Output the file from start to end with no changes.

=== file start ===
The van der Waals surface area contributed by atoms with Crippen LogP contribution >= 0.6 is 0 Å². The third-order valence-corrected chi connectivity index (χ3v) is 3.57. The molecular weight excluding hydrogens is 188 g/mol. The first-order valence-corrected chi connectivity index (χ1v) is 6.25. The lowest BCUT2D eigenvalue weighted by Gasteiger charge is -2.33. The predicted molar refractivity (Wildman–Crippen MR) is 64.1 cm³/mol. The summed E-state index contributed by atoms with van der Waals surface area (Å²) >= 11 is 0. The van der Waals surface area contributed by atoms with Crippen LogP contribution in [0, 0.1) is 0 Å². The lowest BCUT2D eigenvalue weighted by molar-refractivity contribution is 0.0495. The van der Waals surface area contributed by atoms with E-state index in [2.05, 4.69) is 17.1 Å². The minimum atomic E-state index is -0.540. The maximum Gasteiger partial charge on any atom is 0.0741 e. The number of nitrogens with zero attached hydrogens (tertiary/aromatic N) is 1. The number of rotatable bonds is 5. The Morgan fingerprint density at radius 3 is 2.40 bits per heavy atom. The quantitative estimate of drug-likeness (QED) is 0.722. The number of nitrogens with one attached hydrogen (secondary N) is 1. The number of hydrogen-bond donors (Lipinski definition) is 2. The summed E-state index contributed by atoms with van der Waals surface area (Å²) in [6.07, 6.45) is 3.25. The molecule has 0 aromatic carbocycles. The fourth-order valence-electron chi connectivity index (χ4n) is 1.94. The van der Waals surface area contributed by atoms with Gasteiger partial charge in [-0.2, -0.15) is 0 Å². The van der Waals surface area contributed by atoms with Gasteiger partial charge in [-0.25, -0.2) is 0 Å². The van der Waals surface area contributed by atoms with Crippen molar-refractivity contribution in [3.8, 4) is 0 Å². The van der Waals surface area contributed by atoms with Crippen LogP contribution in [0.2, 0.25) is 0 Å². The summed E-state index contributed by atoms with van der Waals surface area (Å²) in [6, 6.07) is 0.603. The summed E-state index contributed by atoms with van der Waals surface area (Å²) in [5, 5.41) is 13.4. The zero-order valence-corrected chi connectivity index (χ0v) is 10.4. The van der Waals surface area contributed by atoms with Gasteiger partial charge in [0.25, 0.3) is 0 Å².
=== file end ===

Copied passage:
The van der Waals surface area contributed by atoms with Crippen LogP contribution >= 0.6 is 0 Å². The third-order valence-corrected chi connectivity index (χ3v) is 3.57. The molecular weight excluding hydrogens is 188 g/mol. The first-order valence-corrected chi connectivity index (χ1v) is 6.25. The lowest BCUT2D eigenvalue weighted by Gasteiger charge is -2.33. The predicted molar refractivity (Wildman–Crippen MR) is 64.1 cm³/mol. The summed E-state index contributed by atoms with van der Waals surface area (Å²) >= 11 is 0. The van der Waals surface area contributed by atoms with Crippen LogP contribution in [0, 0.1) is 0 Å². The lowest BCUT2D eigenvalue weighted by molar-refractivity contribution is 0.0495. The van der Waals surface area contributed by atoms with E-state index in [2.05, 4.69) is 17.1 Å². The minimum atomic E-state index is -0.540. The maximum Gasteiger partial charge on any atom is 0.0741 e. The number of nitrogens with zero attached hydrogens (tertiary/aromatic N) is 1. The number of rotatable bonds is 5. The Morgan fingerprint density at radius 3 is 2.40 bits per heavy atom. The quantitative estimate of drug-likeness (QED) is 0.722. The number of nitrogens with one attached hydrogen (secondary N) is 1. The number of hydrogen-bond donors (Lipinski definition) is 2. The summed E-state index contributed by atoms with van der Waals surface area (Å²) in [6.07, 6.45) is 3.25. The molecule has 0 aromatic carbocycles. The fourth-order valence-electron chi connectivity index (χ4n) is 1.94. The van der Waals surface area contributed by atoms with Gasteiger partial charge in [-0.2, -0.15) is 0 Å². The van der Waals surface area contributed by atoms with Gasteiger partial charge in [-0.25, -0.2) is 0 Å². The van der Waals surface area contributed by atoms with Crippen molar-refractivity contribution in [3.8, 4) is 0 Å². The van der Waals surface area contributed by atoms with Crippen LogP contribution in [0.2, 0.25) is 0 Å². The summed E-state index contributed by atoms with van der Waals surface area (Å²) in [6, 6.07) is 0.603. The summed E-state index contributed by atoms with van der Waals surface area (Å²) in [5, 5.41) is 13.4. The zero-order valence-corrected chi connectivity index (χ0v) is 10.4. The van der Waals surface area contributed by atoms with Gasteiger partial charge in [0.25, 0.3) is 0 Å².